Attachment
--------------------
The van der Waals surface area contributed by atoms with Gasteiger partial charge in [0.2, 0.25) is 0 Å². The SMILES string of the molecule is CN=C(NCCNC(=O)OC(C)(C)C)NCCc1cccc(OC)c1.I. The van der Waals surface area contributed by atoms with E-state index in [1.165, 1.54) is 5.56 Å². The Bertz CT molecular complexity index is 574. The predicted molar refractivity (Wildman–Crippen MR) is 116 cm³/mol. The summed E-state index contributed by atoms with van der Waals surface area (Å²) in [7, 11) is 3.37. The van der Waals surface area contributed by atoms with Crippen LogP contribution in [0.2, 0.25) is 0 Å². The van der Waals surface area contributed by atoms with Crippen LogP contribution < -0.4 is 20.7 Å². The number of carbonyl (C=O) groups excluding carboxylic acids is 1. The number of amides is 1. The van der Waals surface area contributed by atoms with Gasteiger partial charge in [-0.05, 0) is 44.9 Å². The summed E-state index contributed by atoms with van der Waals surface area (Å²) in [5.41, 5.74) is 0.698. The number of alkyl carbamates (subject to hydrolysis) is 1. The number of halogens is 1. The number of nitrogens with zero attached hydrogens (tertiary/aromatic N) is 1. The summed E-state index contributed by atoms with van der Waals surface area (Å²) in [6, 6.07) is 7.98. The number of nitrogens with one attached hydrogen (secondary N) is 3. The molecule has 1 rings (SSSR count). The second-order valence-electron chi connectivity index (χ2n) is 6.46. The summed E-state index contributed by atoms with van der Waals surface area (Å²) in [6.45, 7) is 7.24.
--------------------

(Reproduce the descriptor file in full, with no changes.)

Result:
The van der Waals surface area contributed by atoms with Gasteiger partial charge in [0.2, 0.25) is 0 Å². The SMILES string of the molecule is CN=C(NCCNC(=O)OC(C)(C)C)NCCc1cccc(OC)c1.I. The van der Waals surface area contributed by atoms with E-state index in [1.165, 1.54) is 5.56 Å². The Bertz CT molecular complexity index is 574. The predicted molar refractivity (Wildman–Crippen MR) is 116 cm³/mol. The summed E-state index contributed by atoms with van der Waals surface area (Å²) in [7, 11) is 3.37. The van der Waals surface area contributed by atoms with Crippen LogP contribution in [0.2, 0.25) is 0 Å². The van der Waals surface area contributed by atoms with Crippen LogP contribution < -0.4 is 20.7 Å². The number of carbonyl (C=O) groups excluding carboxylic acids is 1. The number of amides is 1. The van der Waals surface area contributed by atoms with Gasteiger partial charge in [-0.05, 0) is 44.9 Å². The summed E-state index contributed by atoms with van der Waals surface area (Å²) in [5.41, 5.74) is 0.698. The number of alkyl carbamates (subject to hydrolysis) is 1. The number of halogens is 1. The number of nitrogens with zero attached hydrogens (tertiary/aromatic N) is 1. The summed E-state index contributed by atoms with van der Waals surface area (Å²) in [6, 6.07) is 7.98. The number of nitrogens with one attached hydrogen (secondary N) is 3. The molecule has 1 rings (SSSR count). The second-order valence-electron chi connectivity index (χ2n) is 6.46. The summed E-state index contributed by atoms with van der Waals surface area (Å²) in [6.45, 7) is 7.24.